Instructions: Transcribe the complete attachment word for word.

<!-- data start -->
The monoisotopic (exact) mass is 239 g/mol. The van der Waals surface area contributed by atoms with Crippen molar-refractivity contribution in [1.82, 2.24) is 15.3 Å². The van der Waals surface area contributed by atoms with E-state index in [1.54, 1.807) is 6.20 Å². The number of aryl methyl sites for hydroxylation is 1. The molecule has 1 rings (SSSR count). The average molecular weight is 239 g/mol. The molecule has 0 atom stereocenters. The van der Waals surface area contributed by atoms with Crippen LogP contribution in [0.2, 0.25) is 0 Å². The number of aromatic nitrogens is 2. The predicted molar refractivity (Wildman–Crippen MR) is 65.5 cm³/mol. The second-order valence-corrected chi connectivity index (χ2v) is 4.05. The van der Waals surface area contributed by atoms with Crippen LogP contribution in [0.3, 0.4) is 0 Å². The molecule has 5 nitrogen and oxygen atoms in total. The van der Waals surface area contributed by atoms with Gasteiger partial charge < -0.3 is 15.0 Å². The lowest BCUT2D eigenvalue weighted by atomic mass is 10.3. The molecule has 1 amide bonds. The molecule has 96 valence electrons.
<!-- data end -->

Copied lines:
The monoisotopic (exact) mass is 239 g/mol. The van der Waals surface area contributed by atoms with Crippen molar-refractivity contribution in [1.82, 2.24) is 15.3 Å². The van der Waals surface area contributed by atoms with E-state index in [1.54, 1.807) is 6.20 Å². The number of aryl methyl sites for hydroxylation is 1. The molecule has 1 rings (SSSR count). The average molecular weight is 239 g/mol. The molecule has 0 atom stereocenters. The van der Waals surface area contributed by atoms with Crippen LogP contribution in [0.2, 0.25) is 0 Å². The number of aromatic nitrogens is 2. The predicted molar refractivity (Wildman–Crippen MR) is 65.5 cm³/mol. The second-order valence-corrected chi connectivity index (χ2v) is 4.05. The van der Waals surface area contributed by atoms with Crippen LogP contribution in [0.3, 0.4) is 0 Å². The molecule has 5 nitrogen and oxygen atoms in total. The van der Waals surface area contributed by atoms with Gasteiger partial charge < -0.3 is 15.0 Å². The lowest BCUT2D eigenvalue weighted by atomic mass is 10.3. The molecule has 1 amide bonds. The molecule has 96 valence electrons.